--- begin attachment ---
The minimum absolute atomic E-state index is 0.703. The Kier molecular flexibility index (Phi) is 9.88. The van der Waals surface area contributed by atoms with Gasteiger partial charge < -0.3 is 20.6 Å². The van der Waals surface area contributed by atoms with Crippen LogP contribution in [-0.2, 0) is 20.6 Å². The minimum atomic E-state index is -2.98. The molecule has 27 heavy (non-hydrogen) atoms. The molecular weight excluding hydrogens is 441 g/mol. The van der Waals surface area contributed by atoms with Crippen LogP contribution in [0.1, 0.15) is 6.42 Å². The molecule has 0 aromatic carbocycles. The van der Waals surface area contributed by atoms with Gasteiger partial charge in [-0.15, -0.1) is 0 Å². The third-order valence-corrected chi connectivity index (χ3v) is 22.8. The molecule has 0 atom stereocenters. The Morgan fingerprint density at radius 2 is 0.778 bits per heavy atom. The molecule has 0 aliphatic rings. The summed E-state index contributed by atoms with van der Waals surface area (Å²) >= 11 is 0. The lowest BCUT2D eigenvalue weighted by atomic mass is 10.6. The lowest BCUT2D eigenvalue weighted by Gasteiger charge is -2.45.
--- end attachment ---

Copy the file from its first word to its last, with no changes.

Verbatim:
The minimum absolute atomic E-state index is 0.703. The Kier molecular flexibility index (Phi) is 9.88. The van der Waals surface area contributed by atoms with Gasteiger partial charge < -0.3 is 20.6 Å². The van der Waals surface area contributed by atoms with Crippen LogP contribution in [-0.2, 0) is 20.6 Å². The minimum atomic E-state index is -2.98. The molecule has 27 heavy (non-hydrogen) atoms. The molecular weight excluding hydrogens is 441 g/mol. The van der Waals surface area contributed by atoms with Crippen LogP contribution in [0.1, 0.15) is 6.42 Å². The molecule has 0 aromatic carbocycles. The van der Waals surface area contributed by atoms with Gasteiger partial charge in [-0.15, -0.1) is 0 Å². The third-order valence-corrected chi connectivity index (χ3v) is 22.8. The molecule has 0 atom stereocenters. The Morgan fingerprint density at radius 2 is 0.778 bits per heavy atom. The molecule has 0 aliphatic rings. The summed E-state index contributed by atoms with van der Waals surface area (Å²) >= 11 is 0. The lowest BCUT2D eigenvalue weighted by atomic mass is 10.6. The lowest BCUT2D eigenvalue weighted by Gasteiger charge is -2.45.